NTSB spokeswoman Kelly Nantel said the agency was aware of the reports that one of the girls may have died after being run over on the tarmac but did not have details.

The San Francisco Fire Department has not responded to CNN’s request for comment.

Pilot’s flight record

Lee Kang-kuk, the pilot who was in the captain’s seat of Flight 214, had flown from Seoul to San Francisco several times between 1999 and 2004, the airline said.

But Saturday marked his first time landing a Boeing 777 at San Francisco International Airport and was the ninth time he had flown the model, with 43 hours at the controls, the airline said. He has about 10,000 hours as a pilot, Asiana said.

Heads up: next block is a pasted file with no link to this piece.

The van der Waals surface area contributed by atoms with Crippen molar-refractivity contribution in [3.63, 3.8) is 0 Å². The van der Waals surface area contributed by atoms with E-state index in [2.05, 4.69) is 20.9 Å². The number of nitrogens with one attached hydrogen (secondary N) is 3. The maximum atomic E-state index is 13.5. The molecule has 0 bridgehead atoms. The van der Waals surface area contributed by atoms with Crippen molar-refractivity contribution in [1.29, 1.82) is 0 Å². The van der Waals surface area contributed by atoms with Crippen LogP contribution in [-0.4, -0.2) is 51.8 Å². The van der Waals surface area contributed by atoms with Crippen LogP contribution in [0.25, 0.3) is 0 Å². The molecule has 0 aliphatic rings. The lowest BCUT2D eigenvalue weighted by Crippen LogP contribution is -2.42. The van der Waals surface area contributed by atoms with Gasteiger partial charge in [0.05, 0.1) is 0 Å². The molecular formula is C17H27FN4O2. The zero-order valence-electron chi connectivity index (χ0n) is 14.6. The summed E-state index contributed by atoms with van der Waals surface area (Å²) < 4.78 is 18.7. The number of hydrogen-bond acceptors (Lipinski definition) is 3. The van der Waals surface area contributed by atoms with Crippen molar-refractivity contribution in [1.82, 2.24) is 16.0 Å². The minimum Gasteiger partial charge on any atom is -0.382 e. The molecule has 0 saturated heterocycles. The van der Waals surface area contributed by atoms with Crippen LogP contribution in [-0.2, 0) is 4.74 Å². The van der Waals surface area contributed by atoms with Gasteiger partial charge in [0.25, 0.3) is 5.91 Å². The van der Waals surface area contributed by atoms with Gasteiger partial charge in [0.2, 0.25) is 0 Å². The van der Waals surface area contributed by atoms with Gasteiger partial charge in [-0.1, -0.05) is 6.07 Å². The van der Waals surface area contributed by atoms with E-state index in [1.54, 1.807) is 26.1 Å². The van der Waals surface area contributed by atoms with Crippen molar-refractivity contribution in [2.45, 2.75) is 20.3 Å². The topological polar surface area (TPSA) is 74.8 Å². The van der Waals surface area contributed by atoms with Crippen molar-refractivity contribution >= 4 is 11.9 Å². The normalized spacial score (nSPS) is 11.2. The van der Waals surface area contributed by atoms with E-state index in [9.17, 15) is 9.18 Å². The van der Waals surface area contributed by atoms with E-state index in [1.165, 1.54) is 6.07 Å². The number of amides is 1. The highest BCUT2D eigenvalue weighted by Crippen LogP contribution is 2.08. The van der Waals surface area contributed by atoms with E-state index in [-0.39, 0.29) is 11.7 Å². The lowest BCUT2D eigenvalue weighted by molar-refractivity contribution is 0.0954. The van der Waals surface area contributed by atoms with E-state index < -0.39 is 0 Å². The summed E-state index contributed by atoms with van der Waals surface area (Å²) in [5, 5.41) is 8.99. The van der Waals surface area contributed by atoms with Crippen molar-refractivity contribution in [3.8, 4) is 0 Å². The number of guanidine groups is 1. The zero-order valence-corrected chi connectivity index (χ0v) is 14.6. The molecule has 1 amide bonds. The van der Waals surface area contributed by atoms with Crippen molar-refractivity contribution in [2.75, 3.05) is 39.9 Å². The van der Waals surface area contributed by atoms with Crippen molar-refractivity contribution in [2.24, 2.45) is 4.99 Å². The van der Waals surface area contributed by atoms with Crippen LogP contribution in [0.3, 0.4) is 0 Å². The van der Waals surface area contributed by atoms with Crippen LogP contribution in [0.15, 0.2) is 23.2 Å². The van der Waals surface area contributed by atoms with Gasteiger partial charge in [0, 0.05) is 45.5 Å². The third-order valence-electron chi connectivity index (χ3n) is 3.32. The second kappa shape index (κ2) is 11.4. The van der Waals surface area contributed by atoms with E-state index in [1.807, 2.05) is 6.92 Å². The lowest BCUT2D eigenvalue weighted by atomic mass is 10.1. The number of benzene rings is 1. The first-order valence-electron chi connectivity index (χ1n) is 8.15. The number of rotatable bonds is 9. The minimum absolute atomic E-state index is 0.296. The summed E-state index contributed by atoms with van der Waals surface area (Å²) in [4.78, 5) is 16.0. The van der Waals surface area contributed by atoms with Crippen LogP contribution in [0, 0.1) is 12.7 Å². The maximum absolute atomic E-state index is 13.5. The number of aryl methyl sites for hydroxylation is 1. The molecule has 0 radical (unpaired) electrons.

Hersman, who has discouraged speculation about whether the crew bore responsibility for the crash, downplayed the significance of the pilot’s experience in her “New Day” interview.

“It’s not unusual for crew to change aircraft types,” she said. And with air crews flying all around the world, it’s not unusual for pilots to fly into unfamiliar airports for the first time either.

She said it’s important for the two pilots in charge of the aircraft during the “very risky” landing phase to work closely together, and while she said investigators have no evidence of cockpit communications problems, it’s something investigators will be looking at, she said.

Mary Schiavo, a former inspector general for the U.S. Department of Transportation, said video and other data related to the crash suggest the crew “lost situational awareness” while approaching the airport.